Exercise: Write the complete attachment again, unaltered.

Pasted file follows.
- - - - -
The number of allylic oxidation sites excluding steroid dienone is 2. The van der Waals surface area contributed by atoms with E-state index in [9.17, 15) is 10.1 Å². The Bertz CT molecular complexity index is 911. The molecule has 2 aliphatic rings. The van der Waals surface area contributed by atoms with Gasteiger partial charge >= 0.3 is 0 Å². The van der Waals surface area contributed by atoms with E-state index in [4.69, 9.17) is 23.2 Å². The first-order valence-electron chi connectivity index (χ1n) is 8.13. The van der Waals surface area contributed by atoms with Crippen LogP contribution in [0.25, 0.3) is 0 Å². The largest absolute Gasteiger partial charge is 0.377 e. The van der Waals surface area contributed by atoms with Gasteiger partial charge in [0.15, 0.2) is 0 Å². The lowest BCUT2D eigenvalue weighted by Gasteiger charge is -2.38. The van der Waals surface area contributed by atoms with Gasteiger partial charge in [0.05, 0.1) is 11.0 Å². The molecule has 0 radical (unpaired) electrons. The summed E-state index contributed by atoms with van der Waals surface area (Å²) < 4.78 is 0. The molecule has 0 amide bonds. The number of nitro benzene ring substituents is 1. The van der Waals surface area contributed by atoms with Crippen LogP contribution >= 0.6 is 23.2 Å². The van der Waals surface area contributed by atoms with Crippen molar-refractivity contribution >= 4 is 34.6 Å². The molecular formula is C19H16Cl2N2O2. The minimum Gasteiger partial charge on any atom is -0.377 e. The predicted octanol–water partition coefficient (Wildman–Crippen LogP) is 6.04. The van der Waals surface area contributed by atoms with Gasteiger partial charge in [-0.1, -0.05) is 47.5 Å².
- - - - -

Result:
The number of allylic oxidation sites excluding steroid dienone is 2. The van der Waals surface area contributed by atoms with E-state index in [9.17, 15) is 10.1 Å². The Bertz CT molecular complexity index is 911. The molecule has 2 aliphatic rings. The van der Waals surface area contributed by atoms with Gasteiger partial charge >= 0.3 is 0 Å². The van der Waals surface area contributed by atoms with E-state index in [4.69, 9.17) is 23.2 Å². The first-order valence-electron chi connectivity index (χ1n) is 8.13. The van der Waals surface area contributed by atoms with Crippen LogP contribution in [0.25, 0.3) is 0 Å². The largest absolute Gasteiger partial charge is 0.377 e. The van der Waals surface area contributed by atoms with Gasteiger partial charge in [0.15, 0.2) is 0 Å². The lowest BCUT2D eigenvalue weighted by Gasteiger charge is -2.38. The van der Waals surface area contributed by atoms with Gasteiger partial charge in [0.05, 0.1) is 11.0 Å². The molecule has 0 radical (unpaired) electrons. The summed E-state index contributed by atoms with van der Waals surface area (Å²) < 4.78 is 0. The molecule has 0 amide bonds. The number of nitro benzene ring substituents is 1. The van der Waals surface area contributed by atoms with Crippen LogP contribution >= 0.6 is 23.2 Å². The van der Waals surface area contributed by atoms with Crippen molar-refractivity contribution >= 4 is 34.6 Å². The molecular formula is C19H16Cl2N2O2. The minimum Gasteiger partial charge on any atom is -0.377 e. The predicted octanol–water partition coefficient (Wildman–Crippen LogP) is 6.04. The van der Waals surface area contributed by atoms with Gasteiger partial charge in [-0.1, -0.05) is 47.5 Å².